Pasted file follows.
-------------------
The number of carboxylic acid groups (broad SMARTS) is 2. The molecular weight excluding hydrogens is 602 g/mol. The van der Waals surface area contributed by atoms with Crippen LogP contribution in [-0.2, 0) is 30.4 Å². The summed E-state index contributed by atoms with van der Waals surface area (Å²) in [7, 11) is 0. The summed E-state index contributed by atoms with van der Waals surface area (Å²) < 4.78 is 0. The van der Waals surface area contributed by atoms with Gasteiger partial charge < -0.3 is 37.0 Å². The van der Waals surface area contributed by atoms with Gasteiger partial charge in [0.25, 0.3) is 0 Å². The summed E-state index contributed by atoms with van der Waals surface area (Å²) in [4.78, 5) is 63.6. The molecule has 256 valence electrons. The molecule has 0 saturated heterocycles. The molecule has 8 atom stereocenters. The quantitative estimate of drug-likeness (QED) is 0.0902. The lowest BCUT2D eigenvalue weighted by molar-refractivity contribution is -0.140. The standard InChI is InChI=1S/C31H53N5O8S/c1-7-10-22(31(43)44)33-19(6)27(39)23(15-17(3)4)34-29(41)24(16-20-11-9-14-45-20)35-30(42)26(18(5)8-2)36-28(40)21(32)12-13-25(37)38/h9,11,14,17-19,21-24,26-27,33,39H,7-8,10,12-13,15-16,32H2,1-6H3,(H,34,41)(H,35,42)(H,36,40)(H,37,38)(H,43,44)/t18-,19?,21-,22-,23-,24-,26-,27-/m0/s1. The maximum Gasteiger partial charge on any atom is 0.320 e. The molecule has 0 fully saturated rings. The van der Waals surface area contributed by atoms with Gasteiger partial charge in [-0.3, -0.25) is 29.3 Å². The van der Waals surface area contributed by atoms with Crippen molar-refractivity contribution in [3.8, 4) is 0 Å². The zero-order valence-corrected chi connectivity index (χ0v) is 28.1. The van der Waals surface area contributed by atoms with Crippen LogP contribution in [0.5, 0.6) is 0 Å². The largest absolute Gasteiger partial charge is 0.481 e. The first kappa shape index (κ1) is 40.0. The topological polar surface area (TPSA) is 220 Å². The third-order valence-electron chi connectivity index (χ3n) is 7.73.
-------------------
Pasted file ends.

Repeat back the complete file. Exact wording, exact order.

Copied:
The number of carboxylic acid groups (broad SMARTS) is 2. The molecular weight excluding hydrogens is 602 g/mol. The van der Waals surface area contributed by atoms with Crippen LogP contribution in [-0.2, 0) is 30.4 Å². The summed E-state index contributed by atoms with van der Waals surface area (Å²) in [7, 11) is 0. The summed E-state index contributed by atoms with van der Waals surface area (Å²) < 4.78 is 0. The van der Waals surface area contributed by atoms with Gasteiger partial charge < -0.3 is 37.0 Å². The van der Waals surface area contributed by atoms with Gasteiger partial charge in [0.25, 0.3) is 0 Å². The summed E-state index contributed by atoms with van der Waals surface area (Å²) in [4.78, 5) is 63.6. The molecule has 256 valence electrons. The molecule has 0 saturated heterocycles. The molecule has 8 atom stereocenters. The quantitative estimate of drug-likeness (QED) is 0.0902. The lowest BCUT2D eigenvalue weighted by molar-refractivity contribution is -0.140. The standard InChI is InChI=1S/C31H53N5O8S/c1-7-10-22(31(43)44)33-19(6)27(39)23(15-17(3)4)34-29(41)24(16-20-11-9-14-45-20)35-30(42)26(18(5)8-2)36-28(40)21(32)12-13-25(37)38/h9,11,14,17-19,21-24,26-27,33,39H,7-8,10,12-13,15-16,32H2,1-6H3,(H,34,41)(H,35,42)(H,36,40)(H,37,38)(H,43,44)/t18-,19?,21-,22-,23-,24-,26-,27-/m0/s1. The maximum Gasteiger partial charge on any atom is 0.320 e. The molecule has 0 fully saturated rings. The van der Waals surface area contributed by atoms with Gasteiger partial charge in [-0.3, -0.25) is 29.3 Å². The van der Waals surface area contributed by atoms with Crippen molar-refractivity contribution in [3.8, 4) is 0 Å². The zero-order valence-corrected chi connectivity index (χ0v) is 28.1. The van der Waals surface area contributed by atoms with Crippen LogP contribution in [0.5, 0.6) is 0 Å². The largest absolute Gasteiger partial charge is 0.481 e. The first kappa shape index (κ1) is 40.0. The topological polar surface area (TPSA) is 220 Å². The third-order valence-electron chi connectivity index (χ3n) is 7.73.